False alarms are more than an inconvenience; they take up the time of emergency personnel who may be needed to respond to a real emergency. The majority of alarm calls received by police departments are false alarms that can be avoided. Many jurisdictions have adopted false alarm ordinances to increase accountability of alarm companies and owners. Penalties provide some cost recovery and an incentive for alarm owners to maintain their systems and take corrective action to prevent false alarms.
The ordinance and policy provisions on this page are offered as samples rather than models, though a model ordinance is cited. It is recommended that the city or town attorney, or in the case of a county, the county prosecuting attorney, be consulted before incorporating any of these provisions into your own regulations. For additional background reading, see:
- False Burglar Alarms, by Rana Sampson U.S. Department of Justice Office of Community Oriented Policing Services, Problem-Oriented Guides for Police, Problem Specific Guide Series, No. 4, 2nd edition, 2007
- Opportunities for Police Cost Savings Without Sacrificing Service Quality: Reducing False Alarms, Phil Schaenman, Aaron Horvath, and Harry Hatry, Urban Institute, 2012 - Presents options for substantially reducing false alarms and the police responses to them
- Reduce False Alarm Calls through Enhanced Call Verification, Police Chief, August 2004
- RCW 9.40.100 - Tampering with fire alarm or fire fighting equipment -- False alarm -- Penalties
- Bellevue Municipal Code Ch. 9.16 - False Alarms - Requires an emergency response card on file, fees range from none to first false alarm to $250 for the seventh.
- Kirkland Municipal Code Ch. 21.35A - Police False Alarms - Requires registration, false alarm fees range from $50 - $300, requires corrective action, and provides for service suspension.
- False Alarm Reduction Program - Includes forms
- Olympia Municipal Code Ch. 5.55 - Security Alarm Business - Regulates businesses that install and monitor security alarms.
- Olympia Municipal Code Ch.16.44 - Alarm Code - Requires indemnity agreements, provides installation requirements, provides fees and methods of payment for excess false alarms.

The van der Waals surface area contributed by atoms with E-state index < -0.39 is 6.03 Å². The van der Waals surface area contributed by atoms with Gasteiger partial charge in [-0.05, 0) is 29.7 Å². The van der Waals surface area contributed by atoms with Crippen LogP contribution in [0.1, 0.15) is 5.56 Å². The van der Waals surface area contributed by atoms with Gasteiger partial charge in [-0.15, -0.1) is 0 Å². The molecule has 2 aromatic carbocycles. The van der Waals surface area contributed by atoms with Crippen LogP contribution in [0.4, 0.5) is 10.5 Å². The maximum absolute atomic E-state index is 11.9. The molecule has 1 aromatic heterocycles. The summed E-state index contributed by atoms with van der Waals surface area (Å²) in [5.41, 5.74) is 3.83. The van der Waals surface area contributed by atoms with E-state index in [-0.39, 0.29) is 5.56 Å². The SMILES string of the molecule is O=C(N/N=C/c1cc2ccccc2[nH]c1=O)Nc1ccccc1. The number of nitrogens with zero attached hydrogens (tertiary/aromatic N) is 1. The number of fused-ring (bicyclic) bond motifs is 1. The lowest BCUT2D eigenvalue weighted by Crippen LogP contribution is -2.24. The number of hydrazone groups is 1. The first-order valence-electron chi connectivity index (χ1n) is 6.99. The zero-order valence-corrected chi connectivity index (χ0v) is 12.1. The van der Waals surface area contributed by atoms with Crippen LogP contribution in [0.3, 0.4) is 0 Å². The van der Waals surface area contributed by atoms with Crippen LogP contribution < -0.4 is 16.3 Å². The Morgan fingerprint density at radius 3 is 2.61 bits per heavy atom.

- Security Alarm Program
- False Alarm Prevention Online School - Consumer education
- Puyallup Municipal Code Ch. 9.01 - Alarm Systems - Regulates businesses installing and monitoring alarms. Requires business license, regulates installation of alarm systems, requires bond, and provides for inspections.
- Renton False Alarm Reduction Program
- Spokane Municipal Code Ch. 10.48 - False Alarms - Detailed ordinance that requires licensing of alarm businesses, requires registration of alarm sites, sets responsibilities for alarm users, and provides cost recovery for false alarms.
- Wenatchee Municipal Code Ch. 6A.34 - Burglar and Fire Alarms - Provides regulations for alarm systems connected to the city monitoring system, requires registration, provides for monthly monitoring fee.
- Lewis County Code Ch. 9.15 - Alarm Systems - Provides provisions regarding installation of alarms, requires installer identification card unless being installed by residential owner, false alarm fees in 90 day period range from none for the first two to $150 for the fifth.
- Okanogan County Code Ch. 9.28 - Faulty Security Systems - Provides that the ownership and/or operation of a faulty security system in the unincorporated areas of Okanogan County is declared to be a public nuisance. Four or more false alarms within a 12-month period or nonpayment of penalties makes the system subject to abatement by removal or permanent deactivation.
- Pierce County
- Pierce County Code Ch. 8.64 - Alarm Systems - Requires alarm users registration, provides application process and fees, duties of alarm users, Provides duties of alarm installers and monitoring companies and required business registration, duties of alarm administrator, and false alarm fees, suspension, and appeals.
- Pierce County Sheriff False Alarm Reduction Program
Model Ordinances and Standards - False Alarm Reduction
- Central Station Alarm Association (CSAA) - A trade association that represents companies offering security (alarm) monitoring systems through a central station
- Electronic Security Association (ESA) - A non-profit 501(c) 6 trade association with the purpose of representing, promoting and enhancing the growth and professional development of the electronic life safety, security, and integrated systems industry.
- Electronic Security Association of Washington - Formerly Washington Burglar & Fire Alarm Association
- Security Industry Alarm Coalition (SIAC) - The mission of SIAC is to create a structure for all interested parties to come together under the banner of "dispatch reduction" and "alarm management" and through a coordinated effort maximize the impact on "false dispatch reduction" and "alarm management" across North America by maintaining a liaison with national and state (or provincial) law enforcement leadership, while educating and empowering local alarm communities to proactively foster relationships with law enforcement before a crisis develops.